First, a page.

In May this year, the cleaners and security guards of Concord Primary School were invited on stage and presented with gifts and thank-you notes from the pupils.
It was the highlight of an initiative that the school introduced last year.
In the Gratitude Project, pupils reflect on the experiences they are grateful for and then express themselves in various ways, such as by having discussions in class, writing in journals, posting thank-you notes on classroom boards - and acknowledging school employees, who are seldom given a second thought.
Primary 4 pupil Ahmad Sultanul Ariffin, 10, said: "Each class has a gratitude jar, which we fill with sticky notes. We aim to fill up the jar by the end of the year. We write down things we are grateful for, even simple stuff such as having proper food."
Ms Jeannett Lay, 33, the teacher in charge of the project, said: "Being appreciative has always been a part of our school culture. We try to ride on events such as National Day, Labour Day and Total Defence Day to make it more pervasive in the lives of the children."
On National Day, for instance, the pupils reflected on what they could be grateful for in Singapore.
GRATEFUL FOR SIMPLE THINGS
We write down things we are grateful for, even simple stuff such as having proper food.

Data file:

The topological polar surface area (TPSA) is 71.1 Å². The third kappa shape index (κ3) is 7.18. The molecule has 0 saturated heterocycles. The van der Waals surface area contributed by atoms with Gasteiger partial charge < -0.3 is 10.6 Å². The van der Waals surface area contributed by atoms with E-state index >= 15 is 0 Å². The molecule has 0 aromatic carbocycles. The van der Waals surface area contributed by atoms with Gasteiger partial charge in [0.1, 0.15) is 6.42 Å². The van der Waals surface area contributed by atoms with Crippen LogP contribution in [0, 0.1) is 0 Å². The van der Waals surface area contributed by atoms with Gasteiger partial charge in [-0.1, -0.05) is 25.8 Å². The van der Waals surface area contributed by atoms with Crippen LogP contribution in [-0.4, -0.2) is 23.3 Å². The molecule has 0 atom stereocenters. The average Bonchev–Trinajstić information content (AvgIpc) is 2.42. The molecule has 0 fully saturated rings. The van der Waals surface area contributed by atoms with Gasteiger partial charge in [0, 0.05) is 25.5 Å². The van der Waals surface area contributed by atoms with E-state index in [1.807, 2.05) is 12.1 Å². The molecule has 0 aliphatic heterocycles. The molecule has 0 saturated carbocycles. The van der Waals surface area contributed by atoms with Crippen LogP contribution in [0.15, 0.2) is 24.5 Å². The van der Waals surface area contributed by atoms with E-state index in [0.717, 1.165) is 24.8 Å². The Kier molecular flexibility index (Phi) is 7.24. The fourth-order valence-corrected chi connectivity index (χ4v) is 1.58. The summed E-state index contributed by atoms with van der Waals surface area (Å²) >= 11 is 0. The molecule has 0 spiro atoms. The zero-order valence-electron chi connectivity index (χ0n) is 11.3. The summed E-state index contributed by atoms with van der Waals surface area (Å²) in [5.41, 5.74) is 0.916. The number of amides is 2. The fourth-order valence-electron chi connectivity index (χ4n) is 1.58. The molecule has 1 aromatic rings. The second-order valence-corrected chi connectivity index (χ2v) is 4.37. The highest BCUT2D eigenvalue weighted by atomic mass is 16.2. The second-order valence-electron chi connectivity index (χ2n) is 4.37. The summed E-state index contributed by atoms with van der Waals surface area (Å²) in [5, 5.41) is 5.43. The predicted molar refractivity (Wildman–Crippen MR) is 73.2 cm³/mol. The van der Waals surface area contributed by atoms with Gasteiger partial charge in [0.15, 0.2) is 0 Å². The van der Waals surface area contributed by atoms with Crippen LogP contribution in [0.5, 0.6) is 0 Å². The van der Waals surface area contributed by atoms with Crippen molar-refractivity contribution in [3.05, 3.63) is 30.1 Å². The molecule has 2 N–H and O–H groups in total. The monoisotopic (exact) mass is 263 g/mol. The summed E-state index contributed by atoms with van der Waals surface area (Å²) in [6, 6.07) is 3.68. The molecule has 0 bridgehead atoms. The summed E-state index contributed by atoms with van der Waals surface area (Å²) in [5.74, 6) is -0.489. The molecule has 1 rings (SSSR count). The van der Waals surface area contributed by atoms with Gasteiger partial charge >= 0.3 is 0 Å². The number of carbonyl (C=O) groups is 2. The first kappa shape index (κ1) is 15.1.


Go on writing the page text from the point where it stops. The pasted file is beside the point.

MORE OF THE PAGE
AHMAD SULTANUL ARIFFIN, a Primary 4 pupil at Concord Primary School, on the messages he and his schoolmates write on sticky notes to fill the gratitude jars in their classrooms.
Ms Lay said gratitude is a mindset that has to be imparted in subtle ways and not "taught" in the usual sense.
The pupils are not the only ones who are learning to be grateful. During the annual parent-teacher conference, the parents could write thank-you messages.
The school also collaborates with Keat Hong Community Club in a Give And Take Project, in which pupils are asked to take items from home and donate them to the community club.
The community club eventually holds a "market" with the donated items, which pupils are able to buy or take for free. In doing so, they can see the donated items in a new light - as gifts, rather than unwanted goods.